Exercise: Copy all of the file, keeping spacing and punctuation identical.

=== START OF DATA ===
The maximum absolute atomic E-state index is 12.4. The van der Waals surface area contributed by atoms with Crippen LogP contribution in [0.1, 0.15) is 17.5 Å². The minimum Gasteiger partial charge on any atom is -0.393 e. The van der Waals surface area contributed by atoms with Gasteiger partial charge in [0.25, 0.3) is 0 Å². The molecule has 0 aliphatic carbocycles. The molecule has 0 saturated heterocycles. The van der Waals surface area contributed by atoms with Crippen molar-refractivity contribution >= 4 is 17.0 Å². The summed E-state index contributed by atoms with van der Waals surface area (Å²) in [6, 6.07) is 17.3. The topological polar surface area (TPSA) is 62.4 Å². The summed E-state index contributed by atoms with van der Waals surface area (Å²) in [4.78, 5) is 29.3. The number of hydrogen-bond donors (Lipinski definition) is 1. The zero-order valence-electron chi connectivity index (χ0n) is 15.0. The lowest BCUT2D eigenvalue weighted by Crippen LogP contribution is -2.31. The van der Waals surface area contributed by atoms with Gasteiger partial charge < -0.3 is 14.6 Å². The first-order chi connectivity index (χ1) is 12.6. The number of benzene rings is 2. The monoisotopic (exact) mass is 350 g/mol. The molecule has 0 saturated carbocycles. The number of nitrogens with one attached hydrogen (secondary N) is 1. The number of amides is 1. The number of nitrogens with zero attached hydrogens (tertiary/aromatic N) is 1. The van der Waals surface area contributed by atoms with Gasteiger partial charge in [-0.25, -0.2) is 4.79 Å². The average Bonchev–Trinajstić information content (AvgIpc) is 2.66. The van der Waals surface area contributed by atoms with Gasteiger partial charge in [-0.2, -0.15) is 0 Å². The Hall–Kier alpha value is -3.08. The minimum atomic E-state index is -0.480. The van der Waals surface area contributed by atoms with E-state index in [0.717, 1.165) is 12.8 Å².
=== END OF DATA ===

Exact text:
The maximum absolute atomic E-state index is 12.4. The van der Waals surface area contributed by atoms with Crippen LogP contribution in [0.1, 0.15) is 17.5 Å². The minimum Gasteiger partial charge on any atom is -0.393 e. The van der Waals surface area contributed by atoms with Gasteiger partial charge in [0.25, 0.3) is 0 Å². The molecule has 0 aliphatic carbocycles. The molecule has 0 saturated heterocycles. The van der Waals surface area contributed by atoms with Crippen molar-refractivity contribution >= 4 is 17.0 Å². The summed E-state index contributed by atoms with van der Waals surface area (Å²) in [6, 6.07) is 17.3. The topological polar surface area (TPSA) is 62.4 Å². The summed E-state index contributed by atoms with van der Waals surface area (Å²) in [4.78, 5) is 29.3. The number of hydrogen-bond donors (Lipinski definition) is 1. The zero-order valence-electron chi connectivity index (χ0n) is 15.0. The lowest BCUT2D eigenvalue weighted by Crippen LogP contribution is -2.31. The van der Waals surface area contributed by atoms with Gasteiger partial charge < -0.3 is 14.6 Å². The first-order chi connectivity index (χ1) is 12.6. The number of benzene rings is 2. The monoisotopic (exact) mass is 350 g/mol. The molecule has 0 saturated carbocycles. The number of nitrogens with one attached hydrogen (secondary N) is 1. The number of amides is 1. The number of nitrogens with zero attached hydrogens (tertiary/aromatic N) is 1. The van der Waals surface area contributed by atoms with Gasteiger partial charge in [-0.25, -0.2) is 4.79 Å². The average Bonchev–Trinajstić information content (AvgIpc) is 2.66. The van der Waals surface area contributed by atoms with Gasteiger partial charge in [-0.2, -0.15) is 0 Å². The Hall–Kier alpha value is -3.08. The minimum atomic E-state index is -0.480. The van der Waals surface area contributed by atoms with E-state index in [0.717, 1.165) is 12.8 Å².